Mom’s Choice Awards is excited to announce another post in our interview series where we chat with the inventors, designers, publishers, and others behind some of our favorite family-friendly products.
Hello, Mom’s Choice readers, welcome back to another honoree interview! For this interview, we had the chance to catch up with Mark M. Bello, author of the Mom’s Choice Award-winning book, Happy Jack Sad Jack: A Bullying Story! Happy Jack Sad Jack: A Bullying Story is a must-read for all children and one your child will never forget. As parents, we want certain things for our kids. Mainly, we want them to be happy. Can today’s kids celebrate their differences, or are they doomed to fight over them like generations before? Jack’s school community learns an important lesson as attorney/author Mark M. Bello presents Jack’s compelling story in rhyme, beautifully and dramatically illustrated by Melinda Falgoust. Keep reading to find out more about Mark M. Bello and his award-winning book, Happy Jack Sad Jack: A Bullying Story!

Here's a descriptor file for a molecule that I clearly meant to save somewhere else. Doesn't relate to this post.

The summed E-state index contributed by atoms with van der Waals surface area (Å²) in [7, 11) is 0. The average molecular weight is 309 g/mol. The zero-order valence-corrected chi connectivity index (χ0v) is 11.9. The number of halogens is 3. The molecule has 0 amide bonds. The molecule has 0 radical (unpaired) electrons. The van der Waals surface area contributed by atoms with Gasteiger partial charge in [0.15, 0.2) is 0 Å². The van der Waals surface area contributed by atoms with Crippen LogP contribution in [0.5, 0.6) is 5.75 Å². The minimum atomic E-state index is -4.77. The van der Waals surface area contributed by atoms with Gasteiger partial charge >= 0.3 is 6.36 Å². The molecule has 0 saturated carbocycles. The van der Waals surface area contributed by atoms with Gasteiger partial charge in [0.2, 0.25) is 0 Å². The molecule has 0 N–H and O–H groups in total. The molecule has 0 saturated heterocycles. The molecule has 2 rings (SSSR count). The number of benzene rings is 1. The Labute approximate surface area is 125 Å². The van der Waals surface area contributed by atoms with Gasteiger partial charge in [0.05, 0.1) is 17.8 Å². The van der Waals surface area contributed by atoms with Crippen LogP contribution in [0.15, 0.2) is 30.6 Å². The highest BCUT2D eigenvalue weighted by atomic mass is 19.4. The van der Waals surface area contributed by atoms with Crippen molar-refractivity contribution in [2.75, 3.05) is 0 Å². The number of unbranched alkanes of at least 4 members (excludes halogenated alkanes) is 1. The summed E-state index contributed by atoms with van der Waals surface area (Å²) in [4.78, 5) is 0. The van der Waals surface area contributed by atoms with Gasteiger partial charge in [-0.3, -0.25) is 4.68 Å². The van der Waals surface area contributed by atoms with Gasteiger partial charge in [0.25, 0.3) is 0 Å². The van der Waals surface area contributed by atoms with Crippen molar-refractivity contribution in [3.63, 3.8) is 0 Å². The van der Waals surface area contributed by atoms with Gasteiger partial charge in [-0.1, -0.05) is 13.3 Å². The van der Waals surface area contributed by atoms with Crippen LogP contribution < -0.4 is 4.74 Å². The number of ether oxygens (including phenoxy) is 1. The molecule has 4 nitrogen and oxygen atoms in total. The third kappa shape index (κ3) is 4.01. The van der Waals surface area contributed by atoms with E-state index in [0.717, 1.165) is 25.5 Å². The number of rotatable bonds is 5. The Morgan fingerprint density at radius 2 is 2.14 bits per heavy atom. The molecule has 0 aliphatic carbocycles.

MCA: Hi Jack, thank you so much for joining us today, and a big congratulations on your Mom’s Choice Award! Children’s books on bullying are so important because they can help kids understand it as a serious issue and develop healthier relationships with their peers. Can we start the interview by finding out a little bit about the author behind such a special book?
Mark: My name is Mark M. Bello. I am the author of 8 Zachary Blake social justice legal thrillers and two social justice/safety children’s picture books. I also wrote a Jewish recipe cookbook featuring the fictional family of my legal thriller protagonist, but actually pulled from real members of my own family. I practiced law for 45 years and became an author after I retired. I’ve been married to my beautiful wife Tobye for almost 47 years. We have four married adult children and nine gorgeous, edible grandchildren. I want my grandchildren to grow up in a world where we don’t fight over cultural, religious, gender, or racial difference.